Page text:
Israeli biotech Protalix has completed the phase 2 trial of its anti-TNF drug OPRX-106 in ulcerative colitis (UC), backing up its potential as an oral alternative to current drugs in the class that have to be delivered via needles.
It’s a step forward for the program, which has been described by analysts at Jefferies as "binary"—i.e. with an equal risk of success or failure—simply because past experience has shown that oral delivery of protein-based drugs has been challenging. Protalix is evaluating a plant cell expression platform that is used to encapsulate the protein payload so it can pass unscathed through the digestive tract.
The biotech reported interim data from the first 16 evaluable patients with mild-to-moderate UC in the trial in January, prompting Jefferies to suggest that the data had demonstrated proof-of-concept for the oral delivery of biologics using the platform—albeit in a study without a control arm.
Now, it has data in hand on 24 patients from the trial and says the drug achieved a 67% overall clinical response rate, with 28% of patients going into clinical remission over the eight-week study period. There was also significant improvement in other symptoms such as rectal bleeding, and according to Protalix there was no evidence of antibody responses to the drug which could limit its effectiveness.
“We are very excited by these results,” said Protalix CEO Moshe Manor. “They demonstrate efficacy and a lack of immunogenicity together with a favorable safety profile, which could potentially overcome one of the most challenging drawbacks of current ulcerative colitis therapies administered via injection and infusion.” The TNF market is currently headed by AbbVie’s $16bn Humira (adalimumab) but includes several blockbuster brands.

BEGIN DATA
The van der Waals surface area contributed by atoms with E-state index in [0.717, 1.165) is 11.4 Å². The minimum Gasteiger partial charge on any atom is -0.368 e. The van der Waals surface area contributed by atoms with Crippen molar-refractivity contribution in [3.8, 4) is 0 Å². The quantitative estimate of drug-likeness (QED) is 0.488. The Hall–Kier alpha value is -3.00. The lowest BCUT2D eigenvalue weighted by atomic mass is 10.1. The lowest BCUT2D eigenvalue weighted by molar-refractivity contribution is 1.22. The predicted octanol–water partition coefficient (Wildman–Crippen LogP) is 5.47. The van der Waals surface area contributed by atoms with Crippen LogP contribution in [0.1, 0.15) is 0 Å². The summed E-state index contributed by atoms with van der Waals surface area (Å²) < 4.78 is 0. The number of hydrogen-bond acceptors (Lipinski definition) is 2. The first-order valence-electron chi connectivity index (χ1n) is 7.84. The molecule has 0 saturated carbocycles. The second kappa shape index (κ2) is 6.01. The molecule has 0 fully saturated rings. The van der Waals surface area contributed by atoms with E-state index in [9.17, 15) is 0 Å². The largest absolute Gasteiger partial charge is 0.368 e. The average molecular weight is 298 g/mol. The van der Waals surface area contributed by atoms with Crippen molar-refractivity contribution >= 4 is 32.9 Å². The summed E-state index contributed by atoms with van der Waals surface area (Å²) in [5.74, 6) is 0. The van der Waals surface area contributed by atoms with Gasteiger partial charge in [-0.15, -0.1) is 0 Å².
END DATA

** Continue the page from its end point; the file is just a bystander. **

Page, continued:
Lead investigator Professor Yaron Ilan, M.D., of Hadassah Hebrew University Medical Center in Jerusalem said the oral route could also sidestep some of the systemic side effects of current TNF inhibitors, such as malignancies and opportunistic infections.
Protalix has reportedly received multiple overtures from companies interested in PRX-106 and the delivering technology underpinning the candidate, says Jefferies. If successful in further trials, The drug could potentially tap into a TNF blocker market valued at tens of billions of dollars a year.
Meanwhile, OPRX-106 is just one of a trio of drugs in clinical development at the Israeli biotech. Lead Fabry disease candidate PRX-102 (pegunigalsidase alfa) was awarded fast-track status by the FDA in January as it could offer less frequent dosing than other Fabry drugs on the market, and is on track for data read-out from three phase 3 trials next year. Last October the company signed a partnership deal with Chiesi for this program.
Following after is cystic fibrosis candidate AIR DNase (alidornase alfa), a potential rival to Genentech’s Pulmozyme (dornase alfa) in midstage testing, although Protalix has indicated it wants to sign a partner before it will take that project further.